We can’t form a relationship with our youth until they feel safe, Darcy, Post Adopt Coordinator shares some tips on creating felt safety.
Tips for Creating Felt Safety
You know your home is safe. You have plenty of food in the fridge/cupboards and you keep some of your child’s favorites on hand. You keep your home clean and decluttered. You have plenty of seating for everyone and plenty of space to move around without any issues. You have been meticulous about introducing your child to your family and friends. All of these are great ways to ensure a physically safe environment. As a parent, you know your child’s needs will be met, and you feel you’ve taken a great start at providing a safe environment for your child.
You’ve done well with providing a physically safe environment for your child. However, it takes more than a physically safe environments for our youth from hard places to feel safe within our home. This need for felt safety is because our youth from hard places has experienced tough situations. They function more from the primitive part of their brain – the brainstem and amygdala. Because children from difficult places function from these primitive places, they might not communicate their needs effectively.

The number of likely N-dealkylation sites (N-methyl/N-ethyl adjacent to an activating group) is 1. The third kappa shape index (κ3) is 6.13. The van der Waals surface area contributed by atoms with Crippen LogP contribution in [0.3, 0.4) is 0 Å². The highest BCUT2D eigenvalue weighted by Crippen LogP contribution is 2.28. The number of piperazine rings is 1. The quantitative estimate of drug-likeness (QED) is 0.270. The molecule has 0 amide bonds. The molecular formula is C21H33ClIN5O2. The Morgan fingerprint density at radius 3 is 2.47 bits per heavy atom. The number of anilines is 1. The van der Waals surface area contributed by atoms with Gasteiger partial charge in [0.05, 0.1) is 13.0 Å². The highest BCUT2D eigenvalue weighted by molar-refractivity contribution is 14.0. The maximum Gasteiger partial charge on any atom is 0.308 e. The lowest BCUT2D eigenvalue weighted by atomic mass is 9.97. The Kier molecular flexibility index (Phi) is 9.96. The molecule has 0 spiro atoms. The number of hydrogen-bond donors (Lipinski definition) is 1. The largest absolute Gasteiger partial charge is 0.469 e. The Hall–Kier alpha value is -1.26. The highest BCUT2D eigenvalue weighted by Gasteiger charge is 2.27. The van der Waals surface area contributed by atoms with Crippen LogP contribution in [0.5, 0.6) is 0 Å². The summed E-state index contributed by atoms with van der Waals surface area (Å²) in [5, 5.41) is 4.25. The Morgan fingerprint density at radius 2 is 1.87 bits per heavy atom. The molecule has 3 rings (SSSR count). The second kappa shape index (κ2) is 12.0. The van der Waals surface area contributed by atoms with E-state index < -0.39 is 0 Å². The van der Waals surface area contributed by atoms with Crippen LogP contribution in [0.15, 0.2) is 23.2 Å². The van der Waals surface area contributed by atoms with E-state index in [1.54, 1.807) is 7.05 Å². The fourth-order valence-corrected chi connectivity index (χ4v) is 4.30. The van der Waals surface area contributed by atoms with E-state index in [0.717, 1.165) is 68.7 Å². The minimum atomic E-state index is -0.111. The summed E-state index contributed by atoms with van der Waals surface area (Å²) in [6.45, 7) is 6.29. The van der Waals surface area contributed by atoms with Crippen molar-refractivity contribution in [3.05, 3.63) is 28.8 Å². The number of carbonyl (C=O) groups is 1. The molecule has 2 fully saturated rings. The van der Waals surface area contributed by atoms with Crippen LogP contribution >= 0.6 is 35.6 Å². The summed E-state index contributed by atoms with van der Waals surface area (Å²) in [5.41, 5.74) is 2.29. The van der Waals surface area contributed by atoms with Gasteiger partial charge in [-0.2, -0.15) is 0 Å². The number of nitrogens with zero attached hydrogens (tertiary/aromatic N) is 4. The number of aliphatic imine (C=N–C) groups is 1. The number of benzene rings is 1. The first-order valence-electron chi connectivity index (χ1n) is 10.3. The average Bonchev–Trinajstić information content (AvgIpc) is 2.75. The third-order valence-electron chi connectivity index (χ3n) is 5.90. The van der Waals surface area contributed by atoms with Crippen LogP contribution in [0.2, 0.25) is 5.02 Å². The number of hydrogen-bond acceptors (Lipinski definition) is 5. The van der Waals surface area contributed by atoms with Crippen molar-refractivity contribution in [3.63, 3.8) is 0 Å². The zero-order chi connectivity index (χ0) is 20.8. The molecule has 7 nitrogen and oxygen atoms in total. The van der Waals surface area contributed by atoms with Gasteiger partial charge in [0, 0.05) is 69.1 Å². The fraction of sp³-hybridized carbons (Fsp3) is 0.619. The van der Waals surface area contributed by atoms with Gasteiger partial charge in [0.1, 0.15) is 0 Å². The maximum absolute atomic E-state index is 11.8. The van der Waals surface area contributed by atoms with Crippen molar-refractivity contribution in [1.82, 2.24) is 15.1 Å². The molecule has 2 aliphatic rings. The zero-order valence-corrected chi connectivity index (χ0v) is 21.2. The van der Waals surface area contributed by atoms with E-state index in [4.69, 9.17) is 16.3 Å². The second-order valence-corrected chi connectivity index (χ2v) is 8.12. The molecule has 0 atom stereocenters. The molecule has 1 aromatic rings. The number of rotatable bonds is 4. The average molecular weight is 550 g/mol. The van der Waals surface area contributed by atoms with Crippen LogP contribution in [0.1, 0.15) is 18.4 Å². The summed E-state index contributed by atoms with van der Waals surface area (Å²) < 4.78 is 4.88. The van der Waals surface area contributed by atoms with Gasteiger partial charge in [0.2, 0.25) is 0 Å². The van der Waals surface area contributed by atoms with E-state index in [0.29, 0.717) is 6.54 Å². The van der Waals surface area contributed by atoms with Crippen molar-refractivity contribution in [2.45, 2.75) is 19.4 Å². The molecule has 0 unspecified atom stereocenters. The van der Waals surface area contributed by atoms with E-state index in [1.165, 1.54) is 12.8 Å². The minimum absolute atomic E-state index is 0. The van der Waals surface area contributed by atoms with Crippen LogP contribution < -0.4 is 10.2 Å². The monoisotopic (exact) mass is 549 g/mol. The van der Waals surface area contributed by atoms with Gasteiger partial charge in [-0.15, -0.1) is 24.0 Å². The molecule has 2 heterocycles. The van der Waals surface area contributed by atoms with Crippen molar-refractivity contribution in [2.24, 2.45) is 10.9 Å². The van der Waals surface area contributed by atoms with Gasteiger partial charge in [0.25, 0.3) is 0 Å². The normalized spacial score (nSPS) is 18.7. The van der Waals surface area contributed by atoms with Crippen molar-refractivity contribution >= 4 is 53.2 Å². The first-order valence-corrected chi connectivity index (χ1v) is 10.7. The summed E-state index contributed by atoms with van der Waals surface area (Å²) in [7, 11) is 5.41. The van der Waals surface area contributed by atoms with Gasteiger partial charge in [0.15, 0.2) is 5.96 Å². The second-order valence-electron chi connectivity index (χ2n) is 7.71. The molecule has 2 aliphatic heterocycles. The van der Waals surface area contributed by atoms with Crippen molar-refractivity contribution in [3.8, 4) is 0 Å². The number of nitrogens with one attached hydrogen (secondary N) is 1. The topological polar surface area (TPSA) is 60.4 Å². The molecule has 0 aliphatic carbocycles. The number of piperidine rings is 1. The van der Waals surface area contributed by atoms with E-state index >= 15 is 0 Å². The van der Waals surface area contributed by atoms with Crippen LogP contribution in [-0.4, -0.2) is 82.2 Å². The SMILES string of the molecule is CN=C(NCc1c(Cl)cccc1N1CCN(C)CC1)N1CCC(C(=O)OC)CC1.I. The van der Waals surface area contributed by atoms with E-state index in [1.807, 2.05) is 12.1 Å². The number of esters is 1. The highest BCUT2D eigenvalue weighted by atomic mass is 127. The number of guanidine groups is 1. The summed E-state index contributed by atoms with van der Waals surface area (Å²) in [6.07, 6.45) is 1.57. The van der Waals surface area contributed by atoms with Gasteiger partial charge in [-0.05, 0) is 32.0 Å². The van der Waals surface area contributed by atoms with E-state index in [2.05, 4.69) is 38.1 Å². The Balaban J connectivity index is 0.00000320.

Parents can promote felt safety for their children. Parents can also learn as much as they can about the difficult histories their child has. Parents might not have access to the entirety of the youth’s trauma history, so it’s important to be attuned to the child and notice behaviors that may seem obscure. This may help parents to understand where behaviors and triggers stem from. Being attuned to a youth’s behaviors can assist parents in helping process tough emotions early to avoid a meltdown. Parents can also help their youth to put a name to their emotions. This can be done through a variety of ways, such as using a wheel of emotion or conversations about how the body feels when experiencing different emotions. This can help youth in becoming better at expressing how they’re doing. Parents can validate their youth’s emotions, even if the parent doesn’t fully understand. This allows a youth to feel like they’re not alone. Keep things concrete, such as routines. Unknowns can be very scary, and when youth know what to expect, they can feel safer.
Ensuring felt safety in a home doesn’t happen overnight – it takes time and consistency. Know that great strides can be made, as well as a few steps back. Be consistent. Be patient. Know the work being put in is well worth it!
This blog post was written by Post Adopt Coordinator, Darcy Solem, LBSW